of nature, and declares with much pomp, You tell me, madam, he has given no new that “ Je is his humbling, and the syllable Sus revelation. So he says, indeed, that he presseth aloft through.” Chap. xxii. 76. writes no new thing : but what is that account | These and many other things I might expose of a limbus, or matrix of pre-existing matter, at large : but as I am assured from your own out of which the world was generated, born, words, and am satisfied from the whole spirit and at length created? Chap. iv. What is of your writing, that you have humility that heavenly flesh, that quintessence of the enough to confess an error, when you are stars, of which man's body was made, chap. convinced of it, I will not weary your x. 10, though God hath revealed to us, that patience with any farther observations on the he “ formed man of the dust of the ground ?" writings of Jacob Behmen; but shall here To which also St. Paul alluding, says, “ The conclude them, with heartily recommending first man is of the earth, earthy." What, you and my own poor endeavors to the again, but a new revelation is that strange grace and blessing of Almighty God. story, that Adam should have propagated an You seem to take it ill that I apprehended angelical host out of his own will, without pain, some danger for you ; which indeed I did by awakening in himself the paradisiacal more than I do at present: yet I rejoice, centre ? Chap. x. 12. What is this centre ? madam, that any occurrence or any instruHave Moses or the prophets spoken of it? ment, be it who or what it will, has taught And are we not told that God said to Adam you to despise the world, and stirred up in and Eve in their state of innocence, “Be you a thrist after the wisdom of God. In fruitful and multiply and replenish the earth ?” this, go on and prosper: I heartily bid you Again, where did he learn that Adam had no God speed! and, if you desire to learn the entrails, stomach, or guts ? Chap. x. 19. Yet knowledge of divine mysteries for your edifiin the perfect state of Adam, God bade him cation and comfort in this vale of misery, eat of the trees of the garden. Therefore, there are ways and means, though the well says Jacob, he must have taken it into his is deep, by which, through God's blessing on mouth, and not into the body. Surely, madam, your industry, much living water may be this is not to explain the book of God, but drawn out of it; and that without letting to deny it, and to reveal to us such wonder- down into it the vessel of J. Behmen. If ful stuff instead of it, as is not fit to be re- any mysteries of the Scriptures are rightly peated or thought of. Yet these things, explained by him (and it would be hard inaccording to the author, are the root and deed, if, with all his pretences, he had not ground of the depth ; without allowing which hit upon something,) the same have also been he affirms we can know nothing at all. But explained by more sober men, and in a far if there are any depths here, I will be bold better manner. An English reader need not to say, they are the depths of Satan, without be at a loss for the interpretation of the fearing any mischief from that profusion of Scripture, so long as the writings of Bishop threatenings and imprecations which this Andrews, Hall, Brownrig, and Mr. Leslie, man hath bestowed, throughout his works, on and many others, are current amongst us. all those who dare to gainsay his doctrines. These are some of the books I would hum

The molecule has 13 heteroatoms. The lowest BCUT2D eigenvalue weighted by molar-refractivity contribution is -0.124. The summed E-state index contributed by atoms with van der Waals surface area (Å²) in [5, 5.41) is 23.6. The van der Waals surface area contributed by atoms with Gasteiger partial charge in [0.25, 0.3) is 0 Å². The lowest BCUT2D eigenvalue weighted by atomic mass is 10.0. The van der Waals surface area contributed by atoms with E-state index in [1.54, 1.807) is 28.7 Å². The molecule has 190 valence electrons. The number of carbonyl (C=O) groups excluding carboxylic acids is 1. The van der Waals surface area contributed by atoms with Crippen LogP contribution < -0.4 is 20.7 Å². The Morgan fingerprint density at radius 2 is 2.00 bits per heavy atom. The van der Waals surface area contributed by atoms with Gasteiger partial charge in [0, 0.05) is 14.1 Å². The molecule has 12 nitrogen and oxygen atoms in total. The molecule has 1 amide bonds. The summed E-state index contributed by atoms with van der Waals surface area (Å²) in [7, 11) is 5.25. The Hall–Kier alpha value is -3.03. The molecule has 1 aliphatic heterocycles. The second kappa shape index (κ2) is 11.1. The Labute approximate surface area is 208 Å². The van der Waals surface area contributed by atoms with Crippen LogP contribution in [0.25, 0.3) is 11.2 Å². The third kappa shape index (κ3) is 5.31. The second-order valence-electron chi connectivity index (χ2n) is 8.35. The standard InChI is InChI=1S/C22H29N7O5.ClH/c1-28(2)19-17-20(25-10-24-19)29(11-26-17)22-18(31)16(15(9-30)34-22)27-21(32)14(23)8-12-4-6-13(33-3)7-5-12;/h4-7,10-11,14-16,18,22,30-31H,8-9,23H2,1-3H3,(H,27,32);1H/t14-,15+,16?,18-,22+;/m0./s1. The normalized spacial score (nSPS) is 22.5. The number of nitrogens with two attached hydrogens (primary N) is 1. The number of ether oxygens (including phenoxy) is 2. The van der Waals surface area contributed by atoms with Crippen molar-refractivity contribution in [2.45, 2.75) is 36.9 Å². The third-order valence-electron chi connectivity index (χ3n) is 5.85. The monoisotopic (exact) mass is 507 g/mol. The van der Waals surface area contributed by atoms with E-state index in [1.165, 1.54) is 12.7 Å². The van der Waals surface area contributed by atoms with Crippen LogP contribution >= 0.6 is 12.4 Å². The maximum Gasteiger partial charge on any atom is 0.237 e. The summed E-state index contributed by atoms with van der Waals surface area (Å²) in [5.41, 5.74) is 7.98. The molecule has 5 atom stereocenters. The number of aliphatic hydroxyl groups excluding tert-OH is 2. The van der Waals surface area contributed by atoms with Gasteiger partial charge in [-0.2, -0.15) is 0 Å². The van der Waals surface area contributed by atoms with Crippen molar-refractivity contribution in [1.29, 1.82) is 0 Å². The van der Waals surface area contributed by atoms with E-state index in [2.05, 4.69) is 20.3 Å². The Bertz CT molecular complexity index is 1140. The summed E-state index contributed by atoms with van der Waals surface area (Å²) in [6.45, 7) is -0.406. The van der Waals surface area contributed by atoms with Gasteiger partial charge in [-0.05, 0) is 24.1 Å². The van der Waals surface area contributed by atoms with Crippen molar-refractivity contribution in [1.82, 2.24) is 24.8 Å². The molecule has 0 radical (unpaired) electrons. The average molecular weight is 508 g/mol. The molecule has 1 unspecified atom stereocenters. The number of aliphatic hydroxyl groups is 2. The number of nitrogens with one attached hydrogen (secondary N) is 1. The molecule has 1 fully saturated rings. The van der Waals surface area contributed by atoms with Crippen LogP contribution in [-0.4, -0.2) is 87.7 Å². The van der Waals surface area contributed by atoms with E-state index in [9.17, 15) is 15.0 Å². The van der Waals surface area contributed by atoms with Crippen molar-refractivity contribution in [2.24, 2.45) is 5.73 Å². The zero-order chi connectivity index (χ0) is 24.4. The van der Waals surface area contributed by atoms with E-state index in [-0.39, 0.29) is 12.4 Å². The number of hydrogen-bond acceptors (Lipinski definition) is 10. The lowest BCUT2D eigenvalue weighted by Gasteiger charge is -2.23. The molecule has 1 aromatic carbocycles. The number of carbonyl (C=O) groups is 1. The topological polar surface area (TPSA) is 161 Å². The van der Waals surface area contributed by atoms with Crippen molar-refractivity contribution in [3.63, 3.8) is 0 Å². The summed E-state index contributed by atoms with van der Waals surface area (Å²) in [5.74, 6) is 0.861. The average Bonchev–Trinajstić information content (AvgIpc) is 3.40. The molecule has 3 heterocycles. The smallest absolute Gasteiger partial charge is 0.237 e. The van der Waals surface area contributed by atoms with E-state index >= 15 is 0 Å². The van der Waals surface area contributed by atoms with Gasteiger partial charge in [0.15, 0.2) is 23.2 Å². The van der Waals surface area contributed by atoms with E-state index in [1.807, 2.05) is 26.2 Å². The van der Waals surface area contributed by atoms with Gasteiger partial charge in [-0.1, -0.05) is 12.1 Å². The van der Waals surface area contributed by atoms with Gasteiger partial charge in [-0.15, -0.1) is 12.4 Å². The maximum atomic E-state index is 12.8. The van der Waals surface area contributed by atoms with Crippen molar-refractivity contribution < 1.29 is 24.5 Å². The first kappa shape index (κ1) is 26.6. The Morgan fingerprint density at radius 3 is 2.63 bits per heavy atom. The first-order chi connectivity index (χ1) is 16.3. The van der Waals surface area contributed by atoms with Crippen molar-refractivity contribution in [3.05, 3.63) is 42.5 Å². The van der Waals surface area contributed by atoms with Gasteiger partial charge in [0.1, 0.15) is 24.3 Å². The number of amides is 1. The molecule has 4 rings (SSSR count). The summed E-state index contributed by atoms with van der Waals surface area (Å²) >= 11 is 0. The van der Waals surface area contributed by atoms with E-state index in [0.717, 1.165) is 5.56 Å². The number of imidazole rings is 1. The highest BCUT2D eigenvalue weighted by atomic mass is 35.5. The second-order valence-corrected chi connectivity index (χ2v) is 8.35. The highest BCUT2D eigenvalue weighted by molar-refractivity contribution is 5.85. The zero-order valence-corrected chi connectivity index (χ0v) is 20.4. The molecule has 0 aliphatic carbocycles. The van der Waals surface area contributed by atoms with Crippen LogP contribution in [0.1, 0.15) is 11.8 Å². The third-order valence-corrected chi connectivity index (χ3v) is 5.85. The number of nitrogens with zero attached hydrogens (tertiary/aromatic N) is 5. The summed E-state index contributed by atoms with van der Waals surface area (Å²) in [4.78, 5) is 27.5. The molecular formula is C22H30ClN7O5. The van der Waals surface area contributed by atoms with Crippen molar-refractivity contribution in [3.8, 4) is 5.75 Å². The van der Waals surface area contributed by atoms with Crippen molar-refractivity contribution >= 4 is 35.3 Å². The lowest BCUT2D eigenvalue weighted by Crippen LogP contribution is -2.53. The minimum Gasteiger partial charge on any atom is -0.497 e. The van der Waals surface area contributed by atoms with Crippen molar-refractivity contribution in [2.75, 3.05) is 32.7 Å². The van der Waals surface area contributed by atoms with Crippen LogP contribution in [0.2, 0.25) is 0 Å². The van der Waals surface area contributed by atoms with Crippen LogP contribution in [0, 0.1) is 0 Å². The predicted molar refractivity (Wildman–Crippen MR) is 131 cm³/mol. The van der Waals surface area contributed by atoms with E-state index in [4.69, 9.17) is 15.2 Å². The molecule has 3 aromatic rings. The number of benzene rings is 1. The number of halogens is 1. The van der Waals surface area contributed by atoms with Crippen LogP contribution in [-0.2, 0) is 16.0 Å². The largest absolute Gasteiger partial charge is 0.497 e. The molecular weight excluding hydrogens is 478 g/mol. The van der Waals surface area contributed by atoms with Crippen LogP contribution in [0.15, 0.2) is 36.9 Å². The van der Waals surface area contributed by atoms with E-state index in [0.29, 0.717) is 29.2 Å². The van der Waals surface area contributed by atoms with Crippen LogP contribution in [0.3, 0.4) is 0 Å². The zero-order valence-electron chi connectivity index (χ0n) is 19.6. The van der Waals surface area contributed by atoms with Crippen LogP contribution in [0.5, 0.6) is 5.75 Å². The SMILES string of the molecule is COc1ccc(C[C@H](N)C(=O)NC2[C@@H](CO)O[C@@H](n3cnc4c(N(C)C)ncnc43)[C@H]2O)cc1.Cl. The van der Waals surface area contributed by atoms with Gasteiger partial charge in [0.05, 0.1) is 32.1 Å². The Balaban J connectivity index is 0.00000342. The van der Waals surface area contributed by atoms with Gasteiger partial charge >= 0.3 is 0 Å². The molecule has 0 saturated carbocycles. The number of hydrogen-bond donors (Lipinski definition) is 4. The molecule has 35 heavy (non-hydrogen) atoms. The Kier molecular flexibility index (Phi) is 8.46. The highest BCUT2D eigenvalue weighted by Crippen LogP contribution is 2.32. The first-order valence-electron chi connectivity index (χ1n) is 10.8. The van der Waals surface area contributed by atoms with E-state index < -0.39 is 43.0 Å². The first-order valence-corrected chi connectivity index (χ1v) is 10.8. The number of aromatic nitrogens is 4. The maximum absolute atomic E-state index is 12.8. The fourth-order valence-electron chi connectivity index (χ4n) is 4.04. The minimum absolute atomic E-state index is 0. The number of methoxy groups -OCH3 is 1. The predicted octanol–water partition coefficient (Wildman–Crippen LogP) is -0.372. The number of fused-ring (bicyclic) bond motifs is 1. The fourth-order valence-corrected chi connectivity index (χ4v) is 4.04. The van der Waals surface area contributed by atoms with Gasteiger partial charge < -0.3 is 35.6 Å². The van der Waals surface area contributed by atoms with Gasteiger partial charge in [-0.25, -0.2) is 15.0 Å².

I might here add something upon his bly recommend to your reading. Andrews Light of Nature; which, as he has described is a noble and profitable expositor : one of it at large, is the great mystery of Pagan his sermons on the Passion is the greatest enthusiasm, and the root of modern infidelity; human composition extant on the subject : -his abominable pride, where he says, we, I his discourses on Repentance and Humilia